Carson Mineral Hot Springs: A Resolutionary Experience

I’ve never been one for New Year’s resolutions. Instead, I prefer to take periodic pauses to take stock, reflect and evaluate. Four times a year at the beginning of each new season, I try to make my way just over the state line to “take the waters” at Carson Mineral Hot Springs & Spa. On the surface this place is rough, to say the least. But besides my garden, it’s one of my favorite places on the planet, and the perfect spot for me to cleanse, detoxify, commune with the ethers, express gratitude for successes and blessings, and spiritually regroup.

Believe me, this “spa” is no place for the faint of heart. Despite its location in the gloriously pristine Gifford Pinchot National Forest, the ancient bathhouse is little changed, manicured or even nurtured since Isadore St. Martin finished building the now condemned three-story hotel on the spot in 1901. St. Martin discovered the natural mineral hot springs while hunting, and his wife, who suffered from neuralgia, found relief from her ailments in the superheated, sulfur-smelly waters. Soon, of course, word spread, all manner of health claims were made and people flocked to the resort.

When surrounded by the smells of the forest and rotten eggs, it’s easy to envision natives using this spot, with a sense of far greater reverence than St. Martin and his contemporaries. That’s what keeps me coming back for more. I have introduced many unsuspecting friends to a bath and a good cleansing sweat in the rustic, crumbling rooms. Perhaps it speaks to the character of my enlightened friends, but every one of them was able to look past the old red-stained and streaked claw foot tubs and duct taped ceilings and feel the tremendously healing energy of the place.

It’s the beginning of a new year (and decade) and it seemed an important time for my husband and me to make the trek to Carson and to celebrate all that Will Be.

Our own Carson ritual goes like this: We rise early and drink lots of water to let the cleansing begin. Of course, no shower is necessary, so I don a cap to hide the bed hair. Part of the joy of the journey is the 45-minute drive up the magical Columbia River Gorge, a place of palpably positive energy. Last week, the waterfalls down the basalt rock faces were frozen and stunning. There’s a powerful energy in the gorge that I think everyone who visits it feels.

After checking in at the old saggy floored, decaying hotel (long condemned for use as a hotel), we make our way to the adjacent, and just as shabby, bathhouse. The sexes do not commingle, as they certainly did not in 1910, so we go our separate ways. The small ladies dressing room is cold despite the efforts of the space heaters, and there are just a couple of mismatched chairs and simple cubbyholes for clothes. Because of the hand lettered and scotch taped “Quiet Zone” signs, only whispered niceties and hand signals are exchanged with the very few other guests who have also ventured there to partake of the healing waters.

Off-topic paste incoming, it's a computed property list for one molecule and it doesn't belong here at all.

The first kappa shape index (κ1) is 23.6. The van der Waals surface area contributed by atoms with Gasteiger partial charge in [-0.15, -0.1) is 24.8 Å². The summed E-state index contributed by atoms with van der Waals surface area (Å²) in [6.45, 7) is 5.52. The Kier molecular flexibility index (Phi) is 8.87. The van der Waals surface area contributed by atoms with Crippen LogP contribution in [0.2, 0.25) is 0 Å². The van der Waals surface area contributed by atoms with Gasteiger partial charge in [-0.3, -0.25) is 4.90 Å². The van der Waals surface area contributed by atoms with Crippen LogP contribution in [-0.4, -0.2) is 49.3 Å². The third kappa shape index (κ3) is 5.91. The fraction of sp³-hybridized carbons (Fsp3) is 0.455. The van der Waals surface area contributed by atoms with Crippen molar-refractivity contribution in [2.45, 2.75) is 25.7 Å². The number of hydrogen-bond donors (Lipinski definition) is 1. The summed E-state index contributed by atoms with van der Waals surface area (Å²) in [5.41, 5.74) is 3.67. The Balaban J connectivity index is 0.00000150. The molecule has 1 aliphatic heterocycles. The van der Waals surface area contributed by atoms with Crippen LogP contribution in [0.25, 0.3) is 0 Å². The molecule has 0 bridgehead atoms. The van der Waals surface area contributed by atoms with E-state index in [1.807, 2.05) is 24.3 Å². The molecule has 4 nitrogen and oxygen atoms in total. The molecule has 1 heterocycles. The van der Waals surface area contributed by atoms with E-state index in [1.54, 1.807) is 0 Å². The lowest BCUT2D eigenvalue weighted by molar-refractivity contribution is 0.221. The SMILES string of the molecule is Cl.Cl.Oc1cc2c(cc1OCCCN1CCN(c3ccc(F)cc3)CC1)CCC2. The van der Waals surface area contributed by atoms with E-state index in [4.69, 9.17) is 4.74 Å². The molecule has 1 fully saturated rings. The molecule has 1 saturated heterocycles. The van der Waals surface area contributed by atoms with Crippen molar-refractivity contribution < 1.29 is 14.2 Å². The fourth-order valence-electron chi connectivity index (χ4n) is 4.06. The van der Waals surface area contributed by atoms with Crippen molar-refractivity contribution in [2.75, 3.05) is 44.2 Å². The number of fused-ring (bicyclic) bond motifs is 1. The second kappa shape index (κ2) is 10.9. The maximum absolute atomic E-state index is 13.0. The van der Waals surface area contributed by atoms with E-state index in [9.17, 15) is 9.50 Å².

Shivering and wrapped in a frayed towel, I make my way to a clean but well used claw foot tub and lower myself into very warm, boiled egg scented water, a flimsy shower curtain dividing my bathing experience from others. I immerse, drink as much of the pungent water as I can convince myself to swallow from a generously provided paper cup, and visualize each cell being renewed and refreshed.

After about half an hour, heart rate elevated and core temperature increased, it’s time for the sweat. The attendant gathers me up in a fresh towel and escorts me to the adjoining room appointed with institutional looking cots and cracked vinyl floors that is vaguely reminiscent of a scene from One Flew Over The Cockoo’s Nest. By this time, all but the doggedly determined participants question their sanity for even agreeing to proceed to the next stage of the ritual. But I know that my courage is about to be rewarded. I’m wrapped in a flannel sheet and two layers of wool blankets, tucked in tightly from head to toe, and left to sweat, meditate, and release toxins from every pore.

The forest surrounding the place is silent and beautiful. Remarkably close to civilization, the layers of man-made glory, from the ancient hotel to the odd newer buildings trying to gentrify the place, can’t cover up its startlingly spiritual energy. The river flows with crystal clear water from mountain springs and snow melt, the woods are rife with healing herbs, and of course, the stinky water is magical. It’s gloriously gratifying, renewing and healing. Sometimes a New Year’s resolution is just reconfirming the resolve to do more of what makes you happy. This ritual is one of those.



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